Not many people keep anything for fifty years. We live in a disposable culture, where the lure of the new bedazzles us into replacing what we have with something that we will replace again.
Holiday decorations are especially transient. It is not as though most of them are made to last, but even for something that is on display for no more than a month out of every year, we still tire of the old. Or maybe we get sucked in by the price of the stuff that goes on sale every December 26th.
This, however, is about a survivor. My Mother bought this artificial tree in 1967, and it sheltered all manner of fabulous gifts that year. I think that may have been the year that I got the Motorific Torture Track, the plastic track made for the battery-powered Motorific cars. All of which are long gone.
Let’s not quibble about counting. If fake Christmas trees celebrated birthdays, it’s 50th would not be until next year. Years of service, however, is another thing. I suppose one could argue that the one year it spent in its box (1993, if memory serves) makes birthday and years of service merge together, but that would make one a Grinch, wouldn’t it?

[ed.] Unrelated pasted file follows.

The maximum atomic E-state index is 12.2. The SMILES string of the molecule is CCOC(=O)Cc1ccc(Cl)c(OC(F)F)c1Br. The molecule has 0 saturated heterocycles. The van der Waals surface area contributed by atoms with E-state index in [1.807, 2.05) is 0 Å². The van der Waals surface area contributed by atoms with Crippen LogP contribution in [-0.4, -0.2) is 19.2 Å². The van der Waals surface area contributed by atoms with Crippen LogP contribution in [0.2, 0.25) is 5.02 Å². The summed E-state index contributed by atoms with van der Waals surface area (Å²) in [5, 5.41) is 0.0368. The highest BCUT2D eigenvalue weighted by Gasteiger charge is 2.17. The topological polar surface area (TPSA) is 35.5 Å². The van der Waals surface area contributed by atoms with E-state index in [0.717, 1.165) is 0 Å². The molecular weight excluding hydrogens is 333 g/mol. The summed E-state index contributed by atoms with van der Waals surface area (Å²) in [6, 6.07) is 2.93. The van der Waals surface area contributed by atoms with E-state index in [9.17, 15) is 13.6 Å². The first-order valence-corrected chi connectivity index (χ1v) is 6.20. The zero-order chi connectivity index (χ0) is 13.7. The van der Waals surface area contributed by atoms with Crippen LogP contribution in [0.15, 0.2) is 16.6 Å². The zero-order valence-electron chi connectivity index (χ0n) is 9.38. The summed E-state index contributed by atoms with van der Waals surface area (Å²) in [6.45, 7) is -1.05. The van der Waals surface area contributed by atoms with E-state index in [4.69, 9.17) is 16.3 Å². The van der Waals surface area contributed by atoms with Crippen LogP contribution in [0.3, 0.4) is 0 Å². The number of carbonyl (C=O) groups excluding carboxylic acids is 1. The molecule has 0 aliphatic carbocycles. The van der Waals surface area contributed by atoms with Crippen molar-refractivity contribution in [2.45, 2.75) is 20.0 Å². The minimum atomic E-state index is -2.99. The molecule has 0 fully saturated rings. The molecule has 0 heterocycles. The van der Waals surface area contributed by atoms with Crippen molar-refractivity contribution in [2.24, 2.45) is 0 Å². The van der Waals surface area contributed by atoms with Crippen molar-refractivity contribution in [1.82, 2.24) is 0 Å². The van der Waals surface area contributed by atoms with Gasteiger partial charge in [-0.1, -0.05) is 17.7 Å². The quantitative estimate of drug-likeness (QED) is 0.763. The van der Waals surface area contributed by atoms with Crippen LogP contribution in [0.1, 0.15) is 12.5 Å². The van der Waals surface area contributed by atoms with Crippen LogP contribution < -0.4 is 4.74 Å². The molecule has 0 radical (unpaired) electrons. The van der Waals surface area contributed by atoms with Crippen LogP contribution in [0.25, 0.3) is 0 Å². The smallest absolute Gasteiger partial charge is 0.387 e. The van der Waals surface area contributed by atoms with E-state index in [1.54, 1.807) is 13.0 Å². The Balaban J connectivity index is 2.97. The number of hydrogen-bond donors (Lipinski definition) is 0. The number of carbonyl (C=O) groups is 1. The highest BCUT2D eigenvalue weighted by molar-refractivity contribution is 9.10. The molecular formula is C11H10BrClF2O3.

That one year that the tree spent in the box has always bothered me just a little. Unfortunately, it could not be helped. We got a new piece of furniture that took the place where the tree had sat, requiring a smaller tree. We still have that one too, which is now closing in on 25 years old. We solved the space problem by moving to a bigger house.
I like to think that by sticking with the same decorations for so long, we have emerged from the purgatory of “same old boring stuff” into the promised land of “retro”. While this was never our intent, I must admit that I have felt more pride in the old thing in recent years.
In 2012, I wrote a more in-depth history of our tree at Curbside Classic, so there is no sense in repeating what was said there. Just click the link and read it for yourself.
Please accept my wishes that each of you has a merry and blessed Christmas.